Warfarin is one of several compounds that may be used in rodent poisoning. Many dogs and cats (especially farm pets) are poisoned by warfarin each year — either from eating the rodent bait or by eating a rodent that has eaten the bait. This is the most common cause of poisoning in pets.
Warfarin causes internal bleeding because it blocks the body’s production of clotting agents — proteins that allow the blood to clot. The body has a supply of clotting proteins already, so it may take a day or two after the poison has been ingested for symptoms to develop.
Symptoms of warfarin poisoning:
- Bleeding from the mouth or nose.
- Bleeding from the anus.
- Blood in urine or stool.
- Internal bleeding.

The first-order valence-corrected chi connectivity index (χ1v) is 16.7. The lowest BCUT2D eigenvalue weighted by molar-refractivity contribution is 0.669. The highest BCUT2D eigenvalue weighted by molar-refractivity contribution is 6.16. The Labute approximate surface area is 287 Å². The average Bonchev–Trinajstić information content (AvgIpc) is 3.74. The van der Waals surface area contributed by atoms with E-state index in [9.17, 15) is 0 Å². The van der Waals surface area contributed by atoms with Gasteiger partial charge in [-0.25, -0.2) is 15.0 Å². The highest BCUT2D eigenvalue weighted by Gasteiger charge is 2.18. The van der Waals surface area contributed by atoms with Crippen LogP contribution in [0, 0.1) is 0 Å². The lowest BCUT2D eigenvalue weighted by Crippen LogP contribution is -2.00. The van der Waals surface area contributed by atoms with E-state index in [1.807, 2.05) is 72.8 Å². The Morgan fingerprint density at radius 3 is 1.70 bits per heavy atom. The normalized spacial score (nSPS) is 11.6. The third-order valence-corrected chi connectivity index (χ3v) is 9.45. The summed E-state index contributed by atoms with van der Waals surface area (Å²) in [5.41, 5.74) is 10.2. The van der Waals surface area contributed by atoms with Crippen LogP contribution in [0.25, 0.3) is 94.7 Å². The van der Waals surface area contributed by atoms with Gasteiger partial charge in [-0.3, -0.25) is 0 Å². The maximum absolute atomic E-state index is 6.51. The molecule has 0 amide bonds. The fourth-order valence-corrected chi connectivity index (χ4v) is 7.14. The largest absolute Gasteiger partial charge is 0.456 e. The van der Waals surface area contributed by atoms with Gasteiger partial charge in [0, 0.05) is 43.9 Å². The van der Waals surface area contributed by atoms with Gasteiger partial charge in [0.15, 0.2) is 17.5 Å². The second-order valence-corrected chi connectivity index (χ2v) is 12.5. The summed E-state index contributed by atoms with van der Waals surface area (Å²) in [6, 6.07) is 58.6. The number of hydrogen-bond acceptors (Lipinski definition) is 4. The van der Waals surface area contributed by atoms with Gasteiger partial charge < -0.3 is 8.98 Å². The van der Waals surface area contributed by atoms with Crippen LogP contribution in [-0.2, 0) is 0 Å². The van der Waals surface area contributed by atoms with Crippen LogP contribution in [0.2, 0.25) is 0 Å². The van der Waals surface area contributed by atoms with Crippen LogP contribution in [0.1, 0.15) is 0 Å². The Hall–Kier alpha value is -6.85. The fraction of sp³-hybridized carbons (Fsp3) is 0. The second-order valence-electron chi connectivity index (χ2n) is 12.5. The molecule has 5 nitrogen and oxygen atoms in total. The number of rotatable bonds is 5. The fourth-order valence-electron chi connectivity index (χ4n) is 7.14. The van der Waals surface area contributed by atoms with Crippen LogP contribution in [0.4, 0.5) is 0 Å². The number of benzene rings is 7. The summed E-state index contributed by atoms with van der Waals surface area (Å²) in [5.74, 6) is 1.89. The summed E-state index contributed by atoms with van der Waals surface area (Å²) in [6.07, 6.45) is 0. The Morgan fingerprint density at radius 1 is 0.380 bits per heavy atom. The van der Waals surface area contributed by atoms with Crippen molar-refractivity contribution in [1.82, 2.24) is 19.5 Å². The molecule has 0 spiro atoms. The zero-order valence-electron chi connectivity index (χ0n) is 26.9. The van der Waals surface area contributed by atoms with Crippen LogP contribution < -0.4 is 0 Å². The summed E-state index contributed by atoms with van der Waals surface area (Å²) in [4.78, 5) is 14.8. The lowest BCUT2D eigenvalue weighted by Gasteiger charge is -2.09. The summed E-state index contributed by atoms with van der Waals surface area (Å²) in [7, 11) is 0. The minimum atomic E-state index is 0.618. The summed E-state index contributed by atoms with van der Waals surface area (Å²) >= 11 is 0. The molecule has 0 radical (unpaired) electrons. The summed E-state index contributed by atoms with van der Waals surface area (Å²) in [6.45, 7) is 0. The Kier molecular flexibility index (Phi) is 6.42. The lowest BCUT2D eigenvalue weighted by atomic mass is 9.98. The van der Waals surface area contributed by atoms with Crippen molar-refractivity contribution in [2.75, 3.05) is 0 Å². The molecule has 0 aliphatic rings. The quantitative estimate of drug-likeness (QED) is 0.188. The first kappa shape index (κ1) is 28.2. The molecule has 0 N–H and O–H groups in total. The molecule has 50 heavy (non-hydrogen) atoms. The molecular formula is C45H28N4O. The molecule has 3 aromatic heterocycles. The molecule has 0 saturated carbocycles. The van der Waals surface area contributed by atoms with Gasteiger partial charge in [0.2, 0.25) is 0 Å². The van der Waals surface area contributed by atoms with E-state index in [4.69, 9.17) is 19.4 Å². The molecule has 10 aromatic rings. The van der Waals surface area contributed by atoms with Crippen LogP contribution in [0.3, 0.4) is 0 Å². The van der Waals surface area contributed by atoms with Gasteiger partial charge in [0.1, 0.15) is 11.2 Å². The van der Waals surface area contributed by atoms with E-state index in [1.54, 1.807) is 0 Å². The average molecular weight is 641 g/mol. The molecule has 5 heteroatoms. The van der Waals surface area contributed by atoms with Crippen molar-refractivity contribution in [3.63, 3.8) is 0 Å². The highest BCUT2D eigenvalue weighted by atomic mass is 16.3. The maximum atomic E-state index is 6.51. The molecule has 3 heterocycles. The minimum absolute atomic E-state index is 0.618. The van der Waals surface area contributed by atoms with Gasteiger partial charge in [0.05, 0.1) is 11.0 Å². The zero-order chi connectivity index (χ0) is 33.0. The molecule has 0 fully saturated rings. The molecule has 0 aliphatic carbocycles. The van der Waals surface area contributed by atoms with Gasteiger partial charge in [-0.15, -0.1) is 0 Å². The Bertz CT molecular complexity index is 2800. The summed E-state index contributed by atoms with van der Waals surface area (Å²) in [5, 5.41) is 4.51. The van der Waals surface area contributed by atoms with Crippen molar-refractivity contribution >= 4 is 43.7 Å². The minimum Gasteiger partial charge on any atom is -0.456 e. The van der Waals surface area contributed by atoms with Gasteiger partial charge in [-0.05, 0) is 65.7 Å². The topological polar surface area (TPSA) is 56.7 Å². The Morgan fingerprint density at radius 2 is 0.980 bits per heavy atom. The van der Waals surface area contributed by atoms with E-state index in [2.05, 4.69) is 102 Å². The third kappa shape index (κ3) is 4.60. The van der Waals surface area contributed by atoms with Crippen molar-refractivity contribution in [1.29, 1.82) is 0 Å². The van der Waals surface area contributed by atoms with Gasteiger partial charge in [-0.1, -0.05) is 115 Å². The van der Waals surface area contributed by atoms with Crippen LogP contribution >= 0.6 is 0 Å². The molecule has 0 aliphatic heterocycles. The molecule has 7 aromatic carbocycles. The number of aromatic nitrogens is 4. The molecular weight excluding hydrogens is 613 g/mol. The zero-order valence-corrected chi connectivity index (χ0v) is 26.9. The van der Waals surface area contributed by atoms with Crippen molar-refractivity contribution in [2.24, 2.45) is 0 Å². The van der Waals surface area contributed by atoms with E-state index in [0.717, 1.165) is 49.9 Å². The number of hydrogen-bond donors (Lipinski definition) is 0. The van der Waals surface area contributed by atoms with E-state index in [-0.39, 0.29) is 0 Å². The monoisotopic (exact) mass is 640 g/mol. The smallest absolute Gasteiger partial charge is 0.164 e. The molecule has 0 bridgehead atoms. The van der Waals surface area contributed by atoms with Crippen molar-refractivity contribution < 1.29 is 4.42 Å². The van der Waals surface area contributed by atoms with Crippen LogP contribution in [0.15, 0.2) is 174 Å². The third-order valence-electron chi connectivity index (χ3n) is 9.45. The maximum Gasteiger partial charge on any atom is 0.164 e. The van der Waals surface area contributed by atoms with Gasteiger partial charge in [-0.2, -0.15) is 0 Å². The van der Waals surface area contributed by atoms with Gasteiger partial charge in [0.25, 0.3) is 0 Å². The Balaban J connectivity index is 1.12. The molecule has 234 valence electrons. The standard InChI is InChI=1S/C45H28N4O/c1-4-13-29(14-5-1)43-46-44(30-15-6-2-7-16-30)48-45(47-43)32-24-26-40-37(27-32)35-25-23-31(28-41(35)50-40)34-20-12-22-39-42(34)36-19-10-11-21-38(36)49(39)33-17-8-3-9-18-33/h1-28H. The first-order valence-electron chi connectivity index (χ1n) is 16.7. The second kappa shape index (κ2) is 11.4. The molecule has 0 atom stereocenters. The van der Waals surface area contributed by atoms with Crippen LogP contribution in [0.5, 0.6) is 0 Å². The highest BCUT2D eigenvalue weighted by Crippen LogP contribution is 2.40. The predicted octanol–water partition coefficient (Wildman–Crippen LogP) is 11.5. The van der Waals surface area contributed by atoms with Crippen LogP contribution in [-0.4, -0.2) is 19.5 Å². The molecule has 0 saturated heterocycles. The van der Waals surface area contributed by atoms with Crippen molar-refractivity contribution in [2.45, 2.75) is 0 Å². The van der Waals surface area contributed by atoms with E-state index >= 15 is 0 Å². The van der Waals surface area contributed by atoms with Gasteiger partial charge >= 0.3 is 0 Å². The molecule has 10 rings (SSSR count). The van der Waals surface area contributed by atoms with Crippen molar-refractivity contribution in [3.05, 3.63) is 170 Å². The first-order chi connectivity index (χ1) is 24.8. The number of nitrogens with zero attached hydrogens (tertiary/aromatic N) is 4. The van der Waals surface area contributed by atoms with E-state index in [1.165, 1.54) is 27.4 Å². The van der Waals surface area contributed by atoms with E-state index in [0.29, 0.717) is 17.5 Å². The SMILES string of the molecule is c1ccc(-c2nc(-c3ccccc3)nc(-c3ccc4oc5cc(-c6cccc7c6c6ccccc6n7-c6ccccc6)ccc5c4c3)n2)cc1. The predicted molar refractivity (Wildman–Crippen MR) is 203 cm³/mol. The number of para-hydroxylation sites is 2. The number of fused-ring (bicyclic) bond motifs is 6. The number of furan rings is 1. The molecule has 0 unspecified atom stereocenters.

Your veterinarian will need to see your pet as soon as possible after you realize he has ingested rat poison. Bring the packaging for the bait, if you have it, so the vet can see exactly what has been eaten. Not all rat poisons contain warfarin, but all rat poisons can be deadly to pets. Warfarin poisoning is often treated with doses of vitamin K, which helps restore the blood’s ability to clot. You may be giving your pet oral doses of vitamin K for several weeks after the incident.
If you catch your pet in the act of eating rat poison, you’ll need to induce vomiting. Use a needleless syringe or even a turkey baster to squirt 3% hydrogen peroxide solution into the back of your pet’s mouth. Give between one and two teaspoons of solution for every ten pounds of weight — so a 100 pound dog would need between ten and twenty teaspoons in a dose. Give the hydrogen peroxide, then wait five or ten minutes to see if your pet vomits. If he does, take him to the vet right away. If not, administer another dose.